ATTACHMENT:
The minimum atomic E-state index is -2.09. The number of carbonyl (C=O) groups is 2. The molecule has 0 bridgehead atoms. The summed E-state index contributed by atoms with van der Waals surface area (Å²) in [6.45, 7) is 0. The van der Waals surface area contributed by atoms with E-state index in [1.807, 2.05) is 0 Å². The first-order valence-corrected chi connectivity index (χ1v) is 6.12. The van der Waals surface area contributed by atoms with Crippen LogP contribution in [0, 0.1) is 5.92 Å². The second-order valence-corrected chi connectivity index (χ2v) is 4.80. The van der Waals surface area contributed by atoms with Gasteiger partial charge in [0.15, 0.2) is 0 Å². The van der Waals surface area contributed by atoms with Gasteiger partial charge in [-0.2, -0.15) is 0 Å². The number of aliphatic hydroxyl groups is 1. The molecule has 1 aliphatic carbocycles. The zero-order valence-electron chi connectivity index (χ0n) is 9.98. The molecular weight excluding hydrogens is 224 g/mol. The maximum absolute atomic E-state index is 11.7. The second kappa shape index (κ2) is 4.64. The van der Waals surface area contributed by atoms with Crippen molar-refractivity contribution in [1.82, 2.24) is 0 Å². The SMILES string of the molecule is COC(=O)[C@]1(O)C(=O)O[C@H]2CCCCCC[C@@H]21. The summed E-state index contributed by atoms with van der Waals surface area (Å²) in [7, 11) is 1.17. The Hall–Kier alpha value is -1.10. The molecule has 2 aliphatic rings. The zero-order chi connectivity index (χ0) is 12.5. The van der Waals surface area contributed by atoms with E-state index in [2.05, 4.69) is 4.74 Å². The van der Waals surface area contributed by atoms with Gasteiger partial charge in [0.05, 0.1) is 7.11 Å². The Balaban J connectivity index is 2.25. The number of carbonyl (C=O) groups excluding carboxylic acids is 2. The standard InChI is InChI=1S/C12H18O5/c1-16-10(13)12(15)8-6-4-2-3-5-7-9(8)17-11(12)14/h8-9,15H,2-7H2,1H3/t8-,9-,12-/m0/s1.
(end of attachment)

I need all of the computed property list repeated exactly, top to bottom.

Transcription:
The minimum atomic E-state index is -2.09. The number of carbonyl (C=O) groups is 2. The molecule has 0 bridgehead atoms. The summed E-state index contributed by atoms with van der Waals surface area (Å²) in [6.45, 7) is 0. The van der Waals surface area contributed by atoms with E-state index in [1.807, 2.05) is 0 Å². The first-order valence-corrected chi connectivity index (χ1v) is 6.12. The van der Waals surface area contributed by atoms with Crippen LogP contribution in [0, 0.1) is 5.92 Å². The second-order valence-corrected chi connectivity index (χ2v) is 4.80. The van der Waals surface area contributed by atoms with Gasteiger partial charge in [0.15, 0.2) is 0 Å². The van der Waals surface area contributed by atoms with Gasteiger partial charge in [-0.2, -0.15) is 0 Å². The number of aliphatic hydroxyl groups is 1. The molecule has 1 aliphatic carbocycles. The zero-order valence-electron chi connectivity index (χ0n) is 9.98. The molecular weight excluding hydrogens is 224 g/mol. The maximum absolute atomic E-state index is 11.7. The second kappa shape index (κ2) is 4.64. The van der Waals surface area contributed by atoms with Crippen molar-refractivity contribution in [1.82, 2.24) is 0 Å². The SMILES string of the molecule is COC(=O)[C@]1(O)C(=O)O[C@H]2CCCCCC[C@@H]21. The summed E-state index contributed by atoms with van der Waals surface area (Å²) in [7, 11) is 1.17. The Hall–Kier alpha value is -1.10. The molecule has 2 aliphatic rings. The zero-order chi connectivity index (χ0) is 12.5. The van der Waals surface area contributed by atoms with E-state index in [2.05, 4.69) is 4.74 Å². The van der Waals surface area contributed by atoms with Gasteiger partial charge in [0.05, 0.1) is 7.11 Å². The Balaban J connectivity index is 2.25. The number of carbonyl (C=O) groups excluding carboxylic acids is 2. The standard InChI is InChI=1S/C12H18O5/c1-16-10(13)12(15)8-6-4-2-3-5-7-9(8)17-11(12)14/h8-9,15H,2-7H2,1H3/t8-,9-,12-/m0/s1.